To quote from TP developer Cliff Konold:

Today we are releasing Version 2.2 of TinkerPlots.  This is a special, free version, which will expire in a year  — August 31, 2015.

To start the downloading process

Go to the TinkerPlots home page and click on the Download TinkerPlots link in the right hand panel. You’ll fill out a form. Shortly after submitting it, you’ll get an email with a link for downloading.

Help others find the TinkerPlots Download page

If you have a website, blog, or use a social media site, please help us get the word out so others can find the new TinkerPlots Download page. You could mention that you are using TinkerPlots 2.2 and link to

Why is this an expiring version?

As we explained in this correspondence, until January of 2014, TinkerPlots was published and sold by Key Curriculum, a division of McGraw Hill Education. Their decision to cease publication caught us off guard, and we have yet to come up with an alternative publishing plan. We created this special expiring version to meet the needs of users until we can get a new publishing plan in place.

What will happen after version 2.2 expires?

By August 2015, we will either have a new publisher lined up, or we will create another free version.  What is holding us up right now is our negotiations with the University of Massachusetts Amherst, who currently owns TinkerPlots.  Once they have decided about their future involvement with TinkerPlots, we can complete our discussions with various publishing partners.

If I have versions 2.0 or 2.1 should I delete them?

No, you should keep them. You already paid for these, and they are not substantively different from version 2.2. If and when a new version of TinkerPlots is ready for sale, you may not want to pay for it.  So keep your early version that you’ve already paid for.
Cliff and Craig

Thinking with technology

Just finished a stimulating, thought-provoking week at SRTL —Statistics Research Teaching and Learning conference–this year held in Two Harbors Minnesota, right on Lake Superior. SRTL gathers statistics education researchers, most of whom come with cognitive or educational  psychology credentials, every two years. It’s more of a forum for thinking and collaborating than it is a platform for  presenting findings, and this means there’s much lively, constructive discussion about works in progress.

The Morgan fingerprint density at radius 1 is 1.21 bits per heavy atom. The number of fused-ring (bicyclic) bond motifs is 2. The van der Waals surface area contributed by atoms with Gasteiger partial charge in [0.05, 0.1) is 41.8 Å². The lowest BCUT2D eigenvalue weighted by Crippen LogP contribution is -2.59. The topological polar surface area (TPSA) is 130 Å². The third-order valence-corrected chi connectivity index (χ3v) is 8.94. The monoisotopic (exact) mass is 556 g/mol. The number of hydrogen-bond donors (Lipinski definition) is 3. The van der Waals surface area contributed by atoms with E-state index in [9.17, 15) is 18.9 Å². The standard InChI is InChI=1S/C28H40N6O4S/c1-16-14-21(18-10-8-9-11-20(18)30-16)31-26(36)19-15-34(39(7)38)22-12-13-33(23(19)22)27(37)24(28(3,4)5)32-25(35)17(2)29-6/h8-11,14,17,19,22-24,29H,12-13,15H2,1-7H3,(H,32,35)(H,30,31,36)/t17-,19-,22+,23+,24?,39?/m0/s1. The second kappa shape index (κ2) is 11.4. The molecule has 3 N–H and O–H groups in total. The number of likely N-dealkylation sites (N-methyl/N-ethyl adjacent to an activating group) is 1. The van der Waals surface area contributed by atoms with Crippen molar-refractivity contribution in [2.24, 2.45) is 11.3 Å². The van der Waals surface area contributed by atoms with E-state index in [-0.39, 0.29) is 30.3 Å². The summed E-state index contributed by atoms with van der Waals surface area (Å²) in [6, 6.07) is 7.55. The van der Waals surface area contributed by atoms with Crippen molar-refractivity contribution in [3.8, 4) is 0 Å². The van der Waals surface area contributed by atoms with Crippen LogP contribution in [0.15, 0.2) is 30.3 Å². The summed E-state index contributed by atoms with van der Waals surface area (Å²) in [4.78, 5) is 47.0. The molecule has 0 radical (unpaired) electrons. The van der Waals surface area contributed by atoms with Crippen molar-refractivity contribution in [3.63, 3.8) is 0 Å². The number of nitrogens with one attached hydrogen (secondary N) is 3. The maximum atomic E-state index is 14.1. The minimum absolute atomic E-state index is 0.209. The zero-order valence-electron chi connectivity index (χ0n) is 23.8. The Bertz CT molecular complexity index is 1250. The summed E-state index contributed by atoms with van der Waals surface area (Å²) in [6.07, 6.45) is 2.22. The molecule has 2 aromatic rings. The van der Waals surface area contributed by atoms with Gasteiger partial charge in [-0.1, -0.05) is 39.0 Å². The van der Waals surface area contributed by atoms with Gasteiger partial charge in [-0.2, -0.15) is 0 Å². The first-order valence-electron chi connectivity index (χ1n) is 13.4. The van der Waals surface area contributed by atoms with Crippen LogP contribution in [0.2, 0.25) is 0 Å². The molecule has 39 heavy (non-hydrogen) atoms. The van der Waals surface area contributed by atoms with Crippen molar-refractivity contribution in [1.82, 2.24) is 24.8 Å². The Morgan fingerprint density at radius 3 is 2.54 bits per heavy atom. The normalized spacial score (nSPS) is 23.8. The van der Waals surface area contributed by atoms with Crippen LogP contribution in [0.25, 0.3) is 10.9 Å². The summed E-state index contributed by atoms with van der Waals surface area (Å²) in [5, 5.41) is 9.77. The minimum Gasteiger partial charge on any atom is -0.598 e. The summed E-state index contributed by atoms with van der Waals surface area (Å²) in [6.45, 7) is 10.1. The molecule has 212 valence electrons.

I had meant to post my thoughts daily, but (a) the internet connection was unreliable and (b) there was just too much too digest. One  recurring theme that really resonated with me was the ways students interact with technology when thinking about statistics.
Much of the discussion centered on young learners, and most of the researchers — but not all — were in classrooms in which the students used TinkerPlots 2.  Tinkerplots is a dynamic software system that lets kids build their own chance models. (It also lets them build their own graphics more-or-less from scratch.) They do this by either dropping “balls” into “urns” and labeling the balls with characteristics, or through spinners which allow them to shade different areas different colors. They can connect series of spinners and urns in order to create sequences of independent or dependent events, and can collect outcomes of their trials. Most importantly, they can carry out a large number of trials very quickly and graph the results.

What I found fascinating was the way in which students would come to judgements about situations, and then build a model that they thought would “prove” their point. After running some trials, when things didn’t go as expected, they would go back and assess their model. Sometimes they’d realize that they had made a mistake, and they’d fix it. Other times, they’d see there was no mistake, and then realize that they had been thinking about it wrong.Sometimes, they’d come up with explanations for why they had been thinking about it incorrectly.

Janet Ainley put it very succinctly. (More succinctly and precisely than my re-telling.)  This technology imposes a sort of discipline on students’ thinking. Using the  technology is easy enough  that they can be creative, but the technology is rigid enough that their mistakes are made apparent.  This means that mistakes are cheap, and attempts to repair mistakes are easily made.  And so the technology itself becomes a form of communication that forces students into a level of greater precision than they can put in words.

I suppose that mathematics plays the same role in that speaking with mathematics imposes great precision on the speaker.  But that language takes time to learn, and few students reach a level of proficiency that allows them to use the language to construct new ideas.  But Tinkerplots, and software like it, gives students the ability to use a language to express new ideas with very little expertise.  It was impressive to see 15-year-olds build models that incorporated both deterministic trends and fairly sophisticated random variability.  More impressive still, the students were able to use these models to solve problems.  In fact, I’m not sure they really know they were building models at all, since their focus was on the problem solving.

Tinkerplots is aimed at a younger audience than the one I teach.  But for me, the take-home message is to remember that statistical software isn’t simply a tool for calculation, but a tool for thinking.